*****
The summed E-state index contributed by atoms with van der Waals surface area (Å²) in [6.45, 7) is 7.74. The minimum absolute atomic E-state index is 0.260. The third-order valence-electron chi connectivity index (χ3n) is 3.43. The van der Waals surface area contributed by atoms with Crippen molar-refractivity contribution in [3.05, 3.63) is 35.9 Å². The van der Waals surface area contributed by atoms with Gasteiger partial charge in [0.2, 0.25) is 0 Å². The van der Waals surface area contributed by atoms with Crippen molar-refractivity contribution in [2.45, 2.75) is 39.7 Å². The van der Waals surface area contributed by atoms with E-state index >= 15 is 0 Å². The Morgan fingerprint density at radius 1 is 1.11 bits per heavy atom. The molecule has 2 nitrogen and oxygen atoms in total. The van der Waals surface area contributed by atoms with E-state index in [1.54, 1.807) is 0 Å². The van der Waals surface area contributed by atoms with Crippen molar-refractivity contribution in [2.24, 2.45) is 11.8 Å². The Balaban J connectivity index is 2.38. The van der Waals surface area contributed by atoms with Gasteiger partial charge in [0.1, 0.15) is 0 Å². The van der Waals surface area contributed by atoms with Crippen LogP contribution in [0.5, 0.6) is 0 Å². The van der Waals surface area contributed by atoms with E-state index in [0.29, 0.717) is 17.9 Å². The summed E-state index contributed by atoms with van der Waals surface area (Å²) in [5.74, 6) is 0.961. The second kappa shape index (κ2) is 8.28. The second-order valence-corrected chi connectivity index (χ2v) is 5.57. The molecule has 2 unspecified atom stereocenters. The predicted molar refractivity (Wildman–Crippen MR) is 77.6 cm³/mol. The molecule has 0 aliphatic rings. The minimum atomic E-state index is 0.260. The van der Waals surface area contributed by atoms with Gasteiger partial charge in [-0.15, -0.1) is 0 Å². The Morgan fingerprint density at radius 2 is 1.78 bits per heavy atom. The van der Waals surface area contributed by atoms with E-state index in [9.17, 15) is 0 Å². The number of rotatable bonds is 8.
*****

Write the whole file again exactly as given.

The summed E-state index contributed by atoms with van der Waals surface area (Å²) in [6.45, 7) is 7.74. The minimum absolute atomic E-state index is 0.260. The third-order valence-electron chi connectivity index (χ3n) is 3.43. The van der Waals surface area contributed by atoms with Crippen molar-refractivity contribution in [3.05, 3.63) is 35.9 Å². The van der Waals surface area contributed by atoms with Gasteiger partial charge in [0.2, 0.25) is 0 Å². The van der Waals surface area contributed by atoms with Crippen molar-refractivity contribution in [2.45, 2.75) is 39.7 Å². The van der Waals surface area contributed by atoms with E-state index >= 15 is 0 Å². The Morgan fingerprint density at radius 1 is 1.11 bits per heavy atom. The molecule has 2 nitrogen and oxygen atoms in total. The van der Waals surface area contributed by atoms with E-state index in [1.54, 1.807) is 0 Å². The van der Waals surface area contributed by atoms with Crippen molar-refractivity contribution in [2.24, 2.45) is 11.8 Å². The Balaban J connectivity index is 2.38. The van der Waals surface area contributed by atoms with Gasteiger partial charge in [0.1, 0.15) is 0 Å². The van der Waals surface area contributed by atoms with Crippen LogP contribution in [0.5, 0.6) is 0 Å². The van der Waals surface area contributed by atoms with E-state index in [0.29, 0.717) is 17.9 Å². The summed E-state index contributed by atoms with van der Waals surface area (Å²) in [5.74, 6) is 0.961. The second kappa shape index (κ2) is 8.28. The second-order valence-corrected chi connectivity index (χ2v) is 5.57. The molecule has 2 unspecified atom stereocenters. The predicted molar refractivity (Wildman–Crippen MR) is 77.6 cm³/mol. The molecule has 0 aliphatic rings. The minimum atomic E-state index is 0.260. The van der Waals surface area contributed by atoms with Gasteiger partial charge in [-0.15, -0.1) is 0 Å². The Morgan fingerprint density at radius 2 is 1.78 bits per heavy atom. The van der Waals surface area contributed by atoms with E-state index in [9.17, 15) is 0 Å². The number of rotatable bonds is 8.